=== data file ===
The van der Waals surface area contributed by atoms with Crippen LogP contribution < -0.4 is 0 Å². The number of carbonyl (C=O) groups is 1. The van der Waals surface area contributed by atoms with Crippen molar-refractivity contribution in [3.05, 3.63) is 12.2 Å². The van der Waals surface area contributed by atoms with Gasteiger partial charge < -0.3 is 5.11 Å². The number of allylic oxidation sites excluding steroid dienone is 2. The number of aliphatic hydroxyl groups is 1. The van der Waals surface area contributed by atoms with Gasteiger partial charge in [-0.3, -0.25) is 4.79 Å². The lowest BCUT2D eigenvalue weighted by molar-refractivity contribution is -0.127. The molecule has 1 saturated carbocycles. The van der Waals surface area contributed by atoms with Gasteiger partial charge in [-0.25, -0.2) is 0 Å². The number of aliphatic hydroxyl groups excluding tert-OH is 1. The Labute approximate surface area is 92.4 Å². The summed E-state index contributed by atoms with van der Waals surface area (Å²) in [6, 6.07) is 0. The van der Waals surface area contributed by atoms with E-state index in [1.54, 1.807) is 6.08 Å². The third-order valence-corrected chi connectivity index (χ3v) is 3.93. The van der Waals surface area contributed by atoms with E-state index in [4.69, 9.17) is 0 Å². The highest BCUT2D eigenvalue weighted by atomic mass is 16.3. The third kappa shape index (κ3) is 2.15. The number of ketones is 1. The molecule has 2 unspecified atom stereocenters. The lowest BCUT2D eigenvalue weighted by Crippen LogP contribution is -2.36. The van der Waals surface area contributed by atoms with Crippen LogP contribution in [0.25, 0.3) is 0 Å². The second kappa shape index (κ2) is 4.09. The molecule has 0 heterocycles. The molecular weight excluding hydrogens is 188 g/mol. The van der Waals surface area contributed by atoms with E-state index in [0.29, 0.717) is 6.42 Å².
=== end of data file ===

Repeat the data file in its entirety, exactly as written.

The van der Waals surface area contributed by atoms with Crippen LogP contribution < -0.4 is 0 Å². The number of carbonyl (C=O) groups is 1. The van der Waals surface area contributed by atoms with Crippen molar-refractivity contribution in [3.05, 3.63) is 12.2 Å². The van der Waals surface area contributed by atoms with Gasteiger partial charge < -0.3 is 5.11 Å². The number of allylic oxidation sites excluding steroid dienone is 2. The number of aliphatic hydroxyl groups is 1. The van der Waals surface area contributed by atoms with Gasteiger partial charge in [-0.3, -0.25) is 4.79 Å². The lowest BCUT2D eigenvalue weighted by molar-refractivity contribution is -0.127. The molecule has 1 saturated carbocycles. The van der Waals surface area contributed by atoms with Gasteiger partial charge in [-0.25, -0.2) is 0 Å². The number of aliphatic hydroxyl groups excluding tert-OH is 1. The Labute approximate surface area is 92.4 Å². The summed E-state index contributed by atoms with van der Waals surface area (Å²) in [6, 6.07) is 0. The van der Waals surface area contributed by atoms with E-state index in [1.54, 1.807) is 6.08 Å². The third-order valence-corrected chi connectivity index (χ3v) is 3.93. The van der Waals surface area contributed by atoms with E-state index in [4.69, 9.17) is 0 Å². The highest BCUT2D eigenvalue weighted by atomic mass is 16.3. The third kappa shape index (κ3) is 2.15. The number of ketones is 1. The molecule has 2 unspecified atom stereocenters. The lowest BCUT2D eigenvalue weighted by Crippen LogP contribution is -2.36. The van der Waals surface area contributed by atoms with Crippen LogP contribution in [0.25, 0.3) is 0 Å². The second kappa shape index (κ2) is 4.09. The molecule has 0 heterocycles. The molecular weight excluding hydrogens is 188 g/mol. The van der Waals surface area contributed by atoms with E-state index in [0.29, 0.717) is 6.42 Å².